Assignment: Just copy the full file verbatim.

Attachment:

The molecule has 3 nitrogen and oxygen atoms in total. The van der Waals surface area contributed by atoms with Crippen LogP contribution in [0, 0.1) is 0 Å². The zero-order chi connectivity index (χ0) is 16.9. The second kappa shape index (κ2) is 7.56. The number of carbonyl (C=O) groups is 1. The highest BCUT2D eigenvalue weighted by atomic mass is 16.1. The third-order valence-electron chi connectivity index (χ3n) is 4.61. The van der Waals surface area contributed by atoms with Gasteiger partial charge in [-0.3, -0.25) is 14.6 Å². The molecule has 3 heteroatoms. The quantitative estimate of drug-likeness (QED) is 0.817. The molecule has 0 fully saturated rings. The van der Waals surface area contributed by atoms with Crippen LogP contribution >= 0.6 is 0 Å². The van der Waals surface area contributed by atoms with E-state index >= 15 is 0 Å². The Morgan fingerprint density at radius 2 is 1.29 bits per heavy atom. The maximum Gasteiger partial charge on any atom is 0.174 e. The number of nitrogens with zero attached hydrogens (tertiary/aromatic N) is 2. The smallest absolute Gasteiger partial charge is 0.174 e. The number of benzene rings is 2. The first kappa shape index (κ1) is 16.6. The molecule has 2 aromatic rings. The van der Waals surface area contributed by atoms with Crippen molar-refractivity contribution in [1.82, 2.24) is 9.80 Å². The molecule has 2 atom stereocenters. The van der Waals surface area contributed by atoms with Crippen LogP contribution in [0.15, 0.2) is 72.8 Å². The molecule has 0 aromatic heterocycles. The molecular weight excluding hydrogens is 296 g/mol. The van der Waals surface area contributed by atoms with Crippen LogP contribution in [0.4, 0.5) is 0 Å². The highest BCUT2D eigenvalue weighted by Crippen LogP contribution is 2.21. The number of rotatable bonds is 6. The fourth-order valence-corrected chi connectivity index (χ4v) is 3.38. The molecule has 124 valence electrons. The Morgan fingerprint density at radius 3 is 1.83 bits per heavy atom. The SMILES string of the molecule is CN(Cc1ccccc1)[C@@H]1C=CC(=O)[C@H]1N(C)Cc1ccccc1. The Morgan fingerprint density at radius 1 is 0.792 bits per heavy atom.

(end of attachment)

The molecule has 3 nitrogen and oxygen atoms in total. The van der Waals surface area contributed by atoms with Crippen LogP contribution in [0, 0.1) is 0 Å². The zero-order chi connectivity index (χ0) is 16.9. The second kappa shape index (κ2) is 7.56. The number of carbonyl (C=O) groups is 1. The highest BCUT2D eigenvalue weighted by atomic mass is 16.1. The third-order valence-electron chi connectivity index (χ3n) is 4.61. The van der Waals surface area contributed by atoms with Gasteiger partial charge in [-0.3, -0.25) is 14.6 Å². The molecule has 3 heteroatoms. The quantitative estimate of drug-likeness (QED) is 0.817. The molecule has 0 fully saturated rings. The van der Waals surface area contributed by atoms with Crippen LogP contribution >= 0.6 is 0 Å². The van der Waals surface area contributed by atoms with E-state index >= 15 is 0 Å². The Morgan fingerprint density at radius 2 is 1.29 bits per heavy atom. The maximum Gasteiger partial charge on any atom is 0.174 e. The number of nitrogens with zero attached hydrogens (tertiary/aromatic N) is 2. The smallest absolute Gasteiger partial charge is 0.174 e. The number of benzene rings is 2. The first kappa shape index (κ1) is 16.6. The molecule has 2 aromatic rings. The van der Waals surface area contributed by atoms with Crippen molar-refractivity contribution in [1.82, 2.24) is 9.80 Å². The molecule has 2 atom stereocenters. The van der Waals surface area contributed by atoms with Crippen LogP contribution in [0.15, 0.2) is 72.8 Å². The molecule has 0 aromatic heterocycles. The molecular weight excluding hydrogens is 296 g/mol. The van der Waals surface area contributed by atoms with Crippen LogP contribution in [0.4, 0.5) is 0 Å². The highest BCUT2D eigenvalue weighted by Crippen LogP contribution is 2.21. The number of rotatable bonds is 6. The fourth-order valence-corrected chi connectivity index (χ4v) is 3.38. The molecule has 124 valence electrons. The Morgan fingerprint density at radius 3 is 1.83 bits per heavy atom. The SMILES string of the molecule is CN(Cc1ccccc1)[C@@H]1C=CC(=O)[C@H]1N(C)Cc1ccccc1. The Morgan fingerprint density at radius 1 is 0.792 bits per heavy atom.